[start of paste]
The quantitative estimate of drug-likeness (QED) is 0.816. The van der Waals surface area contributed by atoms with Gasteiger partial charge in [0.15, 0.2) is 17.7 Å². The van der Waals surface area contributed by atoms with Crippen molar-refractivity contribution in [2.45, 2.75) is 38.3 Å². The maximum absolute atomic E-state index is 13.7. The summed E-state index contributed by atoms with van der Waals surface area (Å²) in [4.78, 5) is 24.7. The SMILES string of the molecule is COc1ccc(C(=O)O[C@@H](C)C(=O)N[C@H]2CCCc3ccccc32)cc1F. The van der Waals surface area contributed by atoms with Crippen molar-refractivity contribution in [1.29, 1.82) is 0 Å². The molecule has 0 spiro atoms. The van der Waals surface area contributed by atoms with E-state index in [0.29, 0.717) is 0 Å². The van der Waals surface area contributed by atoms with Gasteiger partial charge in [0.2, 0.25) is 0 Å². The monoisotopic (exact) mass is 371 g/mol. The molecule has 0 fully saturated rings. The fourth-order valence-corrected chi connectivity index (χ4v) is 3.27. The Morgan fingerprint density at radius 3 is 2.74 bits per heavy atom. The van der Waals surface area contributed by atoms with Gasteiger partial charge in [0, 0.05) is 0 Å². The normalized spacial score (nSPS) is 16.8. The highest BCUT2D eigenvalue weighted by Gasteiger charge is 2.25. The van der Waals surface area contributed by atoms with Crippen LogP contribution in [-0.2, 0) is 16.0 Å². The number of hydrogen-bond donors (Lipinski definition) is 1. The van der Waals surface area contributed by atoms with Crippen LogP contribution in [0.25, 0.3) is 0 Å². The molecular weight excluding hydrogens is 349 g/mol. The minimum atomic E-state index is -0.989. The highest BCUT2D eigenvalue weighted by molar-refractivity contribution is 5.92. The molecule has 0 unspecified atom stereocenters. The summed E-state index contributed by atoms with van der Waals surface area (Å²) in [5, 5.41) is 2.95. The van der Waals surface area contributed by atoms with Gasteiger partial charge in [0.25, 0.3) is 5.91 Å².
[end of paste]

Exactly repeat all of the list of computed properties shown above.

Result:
The quantitative estimate of drug-likeness (QED) is 0.816. The van der Waals surface area contributed by atoms with Gasteiger partial charge in [0.15, 0.2) is 17.7 Å². The van der Waals surface area contributed by atoms with Crippen molar-refractivity contribution in [2.45, 2.75) is 38.3 Å². The maximum absolute atomic E-state index is 13.7. The summed E-state index contributed by atoms with van der Waals surface area (Å²) in [4.78, 5) is 24.7. The SMILES string of the molecule is COc1ccc(C(=O)O[C@@H](C)C(=O)N[C@H]2CCCc3ccccc32)cc1F. The van der Waals surface area contributed by atoms with Crippen molar-refractivity contribution in [1.29, 1.82) is 0 Å². The molecule has 0 spiro atoms. The van der Waals surface area contributed by atoms with E-state index in [0.29, 0.717) is 0 Å². The van der Waals surface area contributed by atoms with Gasteiger partial charge in [0.2, 0.25) is 0 Å². The monoisotopic (exact) mass is 371 g/mol. The molecule has 0 fully saturated rings. The fourth-order valence-corrected chi connectivity index (χ4v) is 3.27. The Morgan fingerprint density at radius 3 is 2.74 bits per heavy atom. The van der Waals surface area contributed by atoms with Gasteiger partial charge in [0, 0.05) is 0 Å². The normalized spacial score (nSPS) is 16.8. The highest BCUT2D eigenvalue weighted by Gasteiger charge is 2.25. The van der Waals surface area contributed by atoms with Crippen LogP contribution in [-0.2, 0) is 16.0 Å². The number of hydrogen-bond donors (Lipinski definition) is 1. The van der Waals surface area contributed by atoms with Crippen LogP contribution in [0.25, 0.3) is 0 Å². The molecular weight excluding hydrogens is 349 g/mol. The minimum atomic E-state index is -0.989. The highest BCUT2D eigenvalue weighted by molar-refractivity contribution is 5.92. The molecule has 0 unspecified atom stereocenters. The summed E-state index contributed by atoms with van der Waals surface area (Å²) in [5, 5.41) is 2.95. The van der Waals surface area contributed by atoms with Gasteiger partial charge in [0.25, 0.3) is 5.91 Å².